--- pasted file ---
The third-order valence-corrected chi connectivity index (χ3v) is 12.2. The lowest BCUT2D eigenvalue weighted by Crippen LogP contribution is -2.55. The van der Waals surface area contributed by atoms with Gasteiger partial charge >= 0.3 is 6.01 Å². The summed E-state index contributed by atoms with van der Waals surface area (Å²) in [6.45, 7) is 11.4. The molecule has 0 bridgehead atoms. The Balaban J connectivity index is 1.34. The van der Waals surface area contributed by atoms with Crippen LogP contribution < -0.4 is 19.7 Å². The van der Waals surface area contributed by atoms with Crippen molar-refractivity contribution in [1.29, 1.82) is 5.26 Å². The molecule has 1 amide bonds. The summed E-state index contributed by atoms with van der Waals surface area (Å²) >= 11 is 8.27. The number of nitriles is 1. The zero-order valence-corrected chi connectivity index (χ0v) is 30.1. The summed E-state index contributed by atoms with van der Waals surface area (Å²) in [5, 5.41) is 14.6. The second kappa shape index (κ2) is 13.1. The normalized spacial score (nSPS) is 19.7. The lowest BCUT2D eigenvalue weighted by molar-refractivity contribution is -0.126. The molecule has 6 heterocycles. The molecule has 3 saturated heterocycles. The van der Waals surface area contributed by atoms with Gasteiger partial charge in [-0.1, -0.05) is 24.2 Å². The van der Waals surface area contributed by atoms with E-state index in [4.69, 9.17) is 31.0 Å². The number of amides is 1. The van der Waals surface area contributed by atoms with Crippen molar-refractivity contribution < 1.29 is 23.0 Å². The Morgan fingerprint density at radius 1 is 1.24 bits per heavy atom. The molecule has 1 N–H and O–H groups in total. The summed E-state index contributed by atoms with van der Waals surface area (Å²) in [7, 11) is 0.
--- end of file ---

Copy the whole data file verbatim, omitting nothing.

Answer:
The third-order valence-corrected chi connectivity index (χ3v) is 12.2. The lowest BCUT2D eigenvalue weighted by Crippen LogP contribution is -2.55. The van der Waals surface area contributed by atoms with Gasteiger partial charge >= 0.3 is 6.01 Å². The summed E-state index contributed by atoms with van der Waals surface area (Å²) in [6.45, 7) is 11.4. The molecule has 0 bridgehead atoms. The Balaban J connectivity index is 1.34. The van der Waals surface area contributed by atoms with Crippen LogP contribution < -0.4 is 19.7 Å². The van der Waals surface area contributed by atoms with Crippen molar-refractivity contribution in [1.29, 1.82) is 5.26 Å². The molecule has 1 amide bonds. The summed E-state index contributed by atoms with van der Waals surface area (Å²) >= 11 is 8.27. The number of nitriles is 1. The zero-order valence-corrected chi connectivity index (χ0v) is 30.1. The summed E-state index contributed by atoms with van der Waals surface area (Å²) in [5, 5.41) is 14.6. The second kappa shape index (κ2) is 13.1. The normalized spacial score (nSPS) is 19.7. The lowest BCUT2D eigenvalue weighted by molar-refractivity contribution is -0.126. The molecule has 6 heterocycles. The molecule has 3 saturated heterocycles. The van der Waals surface area contributed by atoms with Gasteiger partial charge in [-0.1, -0.05) is 24.2 Å². The van der Waals surface area contributed by atoms with E-state index in [4.69, 9.17) is 31.0 Å². The number of amides is 1. The van der Waals surface area contributed by atoms with Crippen molar-refractivity contribution < 1.29 is 23.0 Å². The Morgan fingerprint density at radius 1 is 1.24 bits per heavy atom. The molecule has 1 N–H and O–H groups in total. The summed E-state index contributed by atoms with van der Waals surface area (Å²) in [7, 11) is 0.